Every court in Massachusetts has an office to
assist the public with the many papers and scheduling issues
involved in the course of a typical case. This office is referred
to as the clerk's office in most of the Trial Court departments.
However, it is the register's office in the Probate and Family
Court Department and the recorder's office in the Land Court
Department. The people in these offices are dedicated to keeping
the court running smoothly, helping you whenever they can,
and maintaining all court records.
A clerk may:
you figure out what papers need to be filed,
how to file them and what fees or costs
you information about where things are
in the court
you information about where resources are
if you need them
you with basic questions about legal procedure
general questions about how to fill out
A clerk cannot:
you legal advice
you decide what to say or write on court
out forms for you unless you have a disability
you to specific lawyers
B. What is the role of the judge?
The judge is like the umpire in a
game. He or she is not on either side. The judge considers
preliminary matters in a case, which might include temporary
orders, motions, and discovery issues. When a case goes
to trial, the judge's role varies depending on whether
it is a jury trial or a bench trial.
While the judge may tell you the rules of
court, he or she is not required to do so. You should not
depend on the judge to guide you through the process. Instead,
you should seek answers to your questions before coming
to court. You will be able to find the information you
need through legal research. For assistance, refer to Appendix
A.If your question involves timing or procedure, the
clerk's office may be able to help you.
A judge cannot give you advice about how
to present your case. The judge cannot talk to you without
the other party present in the courtroom, except in limited
situations. The judge cannot talk to you about your case
outside the courtroom.
a jury trial, the judge controls
how the facts get presented to
the jury and instructs the jury
about the law that applies to the
case. The jury, as the "trier
of fact" decides which witnesses
and other evidence to believe.
The jury then applies the law to
the facts and reaches a verdict.
The law does not allow for a jury
in all cases. In a civil case,
if there is a right to a jury trial,
a party must request it in the
manner required by law and court
a bench trial, there is no jury.
The judge is the "trier of
fact." In a bench trial, the
judge decides which evidence and
witnesses to believe. The judge
applies the law to the facts and
reaches a decision
does a lawyer do?
A lawyer is someone who has passed
an examination and is licensed to represent the legal interests
of others. Some lawyers represent clients in court. Some
lawyers never go to court. Rather, they handle other legal
matters, such as the purchase or sale of real estate or
the drafting of wills and trusts. Lawyers are frequently
referred to as "attorney" or "counsel" or "counselor
is responsible for court security?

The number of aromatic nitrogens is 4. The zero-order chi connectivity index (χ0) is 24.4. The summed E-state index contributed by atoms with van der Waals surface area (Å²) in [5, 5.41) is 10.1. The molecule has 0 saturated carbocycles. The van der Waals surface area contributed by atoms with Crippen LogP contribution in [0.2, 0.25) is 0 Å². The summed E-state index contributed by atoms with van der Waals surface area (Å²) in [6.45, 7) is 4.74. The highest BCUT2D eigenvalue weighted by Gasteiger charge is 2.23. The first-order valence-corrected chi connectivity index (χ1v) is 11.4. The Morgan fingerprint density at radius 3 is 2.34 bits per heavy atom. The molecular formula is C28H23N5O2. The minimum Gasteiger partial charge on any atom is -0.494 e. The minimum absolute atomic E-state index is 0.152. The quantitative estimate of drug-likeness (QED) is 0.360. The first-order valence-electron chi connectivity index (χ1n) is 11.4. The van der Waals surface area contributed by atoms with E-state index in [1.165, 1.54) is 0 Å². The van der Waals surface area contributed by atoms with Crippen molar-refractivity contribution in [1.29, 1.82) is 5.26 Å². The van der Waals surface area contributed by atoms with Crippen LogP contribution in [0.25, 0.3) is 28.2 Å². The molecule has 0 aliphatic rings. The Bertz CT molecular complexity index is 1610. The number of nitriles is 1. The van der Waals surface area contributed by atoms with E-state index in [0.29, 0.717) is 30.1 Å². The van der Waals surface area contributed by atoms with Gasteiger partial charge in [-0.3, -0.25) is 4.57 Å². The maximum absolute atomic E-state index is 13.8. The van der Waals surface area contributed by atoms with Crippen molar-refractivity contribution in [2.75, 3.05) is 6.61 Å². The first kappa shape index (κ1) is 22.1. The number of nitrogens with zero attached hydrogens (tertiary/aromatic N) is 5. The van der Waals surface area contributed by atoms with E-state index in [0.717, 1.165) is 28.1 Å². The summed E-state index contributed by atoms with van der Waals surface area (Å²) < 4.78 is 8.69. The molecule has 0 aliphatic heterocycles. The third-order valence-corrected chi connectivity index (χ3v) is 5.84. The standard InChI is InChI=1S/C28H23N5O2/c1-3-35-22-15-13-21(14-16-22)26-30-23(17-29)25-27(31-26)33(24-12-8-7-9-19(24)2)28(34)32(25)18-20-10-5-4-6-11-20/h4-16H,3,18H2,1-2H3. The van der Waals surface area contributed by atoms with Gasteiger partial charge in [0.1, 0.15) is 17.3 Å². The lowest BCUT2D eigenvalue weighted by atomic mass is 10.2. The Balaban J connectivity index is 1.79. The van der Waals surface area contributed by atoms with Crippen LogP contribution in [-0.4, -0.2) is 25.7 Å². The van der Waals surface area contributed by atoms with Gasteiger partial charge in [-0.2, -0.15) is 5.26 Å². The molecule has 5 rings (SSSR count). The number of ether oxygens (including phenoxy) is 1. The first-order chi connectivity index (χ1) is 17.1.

When you enter the courthouse, you will likely
have to go through a security check monitored by a court
employee in uniform, typically wearing a blue shirt. This
person is an associate court officer. If you have
questions about where to go in the courthouse, this person
can help you.
Security in the courtroom itself is provided
by a court employee in uniform, typically wearing a white
shirt. This person is a court officer. Together
with the judge, he or she is responsible for maintaining
order in the courtroom.
records proceedings in court?
Most proceedings in the courtroom are recorded
digitally or electronically. However, some proceedings
are recorded by a court stenographer or reporter. He
or she is responsible for making a word-for-word written
record of everything that is said in the courtroom during
a hearing or trial. One purpose of recording the proceedings
is to create a record in the event there is an appeal of
is the role of the probation officer in a civil case?
In the Probate and Family Court department, probation
officers primarily investigate aspects of domestic
relations cases for the court and provide dispute intervention
In the Juvenile Court department, depending
on the case type, probation officers supervise and monitor
juveniles, or act as case managers.
Housing specialists in the Housing
Court department are not probation officers, but they serve
a similar function, providing mediation services and conducting
investigations for the court.
does a court interpreter do?
The court interpreter is a trained
professional who is fluent in English and at least one
other language. The interpreter will interpret what is
said in the courtroom for the non-English speaker or hearing-impaired
person and help him or her communicate with the court.
The court interpreter cannot give legal advice. Court interpreters
are provided by the court free of charge.
there other people involved in the court process?
Yes. There are a number of other people who
become involved in the court process, depending on the
nature of a case. Some examples are: Americans with
Disabilities Act (ADA) coordinators, Alternative Dispute
Resolution (ADR) coordinators, law clerks, or court